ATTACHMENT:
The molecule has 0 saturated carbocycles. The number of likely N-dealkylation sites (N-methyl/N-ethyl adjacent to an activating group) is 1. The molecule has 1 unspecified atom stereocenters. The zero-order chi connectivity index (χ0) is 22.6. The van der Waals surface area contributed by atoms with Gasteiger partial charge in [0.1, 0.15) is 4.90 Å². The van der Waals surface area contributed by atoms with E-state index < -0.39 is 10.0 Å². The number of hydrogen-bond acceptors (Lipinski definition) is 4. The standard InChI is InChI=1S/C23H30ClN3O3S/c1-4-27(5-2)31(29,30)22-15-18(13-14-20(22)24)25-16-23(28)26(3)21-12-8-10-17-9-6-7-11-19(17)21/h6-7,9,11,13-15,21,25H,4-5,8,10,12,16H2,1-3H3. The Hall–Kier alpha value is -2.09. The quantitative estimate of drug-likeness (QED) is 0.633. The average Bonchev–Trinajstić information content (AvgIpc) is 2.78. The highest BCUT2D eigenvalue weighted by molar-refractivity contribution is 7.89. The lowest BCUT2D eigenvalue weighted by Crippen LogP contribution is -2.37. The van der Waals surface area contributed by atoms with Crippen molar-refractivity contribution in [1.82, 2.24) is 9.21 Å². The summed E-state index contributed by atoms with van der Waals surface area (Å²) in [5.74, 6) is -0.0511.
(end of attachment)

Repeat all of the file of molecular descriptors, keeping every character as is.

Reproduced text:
The molecule has 0 saturated carbocycles. The number of likely N-dealkylation sites (N-methyl/N-ethyl adjacent to an activating group) is 1. The molecule has 1 unspecified atom stereocenters. The zero-order chi connectivity index (χ0) is 22.6. The van der Waals surface area contributed by atoms with Gasteiger partial charge in [0.1, 0.15) is 4.90 Å². The van der Waals surface area contributed by atoms with E-state index < -0.39 is 10.0 Å². The number of hydrogen-bond acceptors (Lipinski definition) is 4. The standard InChI is InChI=1S/C23H30ClN3O3S/c1-4-27(5-2)31(29,30)22-15-18(13-14-20(22)24)25-16-23(28)26(3)21-12-8-10-17-9-6-7-11-19(17)21/h6-7,9,11,13-15,21,25H,4-5,8,10,12,16H2,1-3H3. The Hall–Kier alpha value is -2.09. The quantitative estimate of drug-likeness (QED) is 0.633. The average Bonchev–Trinajstić information content (AvgIpc) is 2.78. The highest BCUT2D eigenvalue weighted by molar-refractivity contribution is 7.89. The lowest BCUT2D eigenvalue weighted by Crippen LogP contribution is -2.37. The van der Waals surface area contributed by atoms with Crippen molar-refractivity contribution in [1.82, 2.24) is 9.21 Å². The summed E-state index contributed by atoms with van der Waals surface area (Å²) in [5.74, 6) is -0.0511.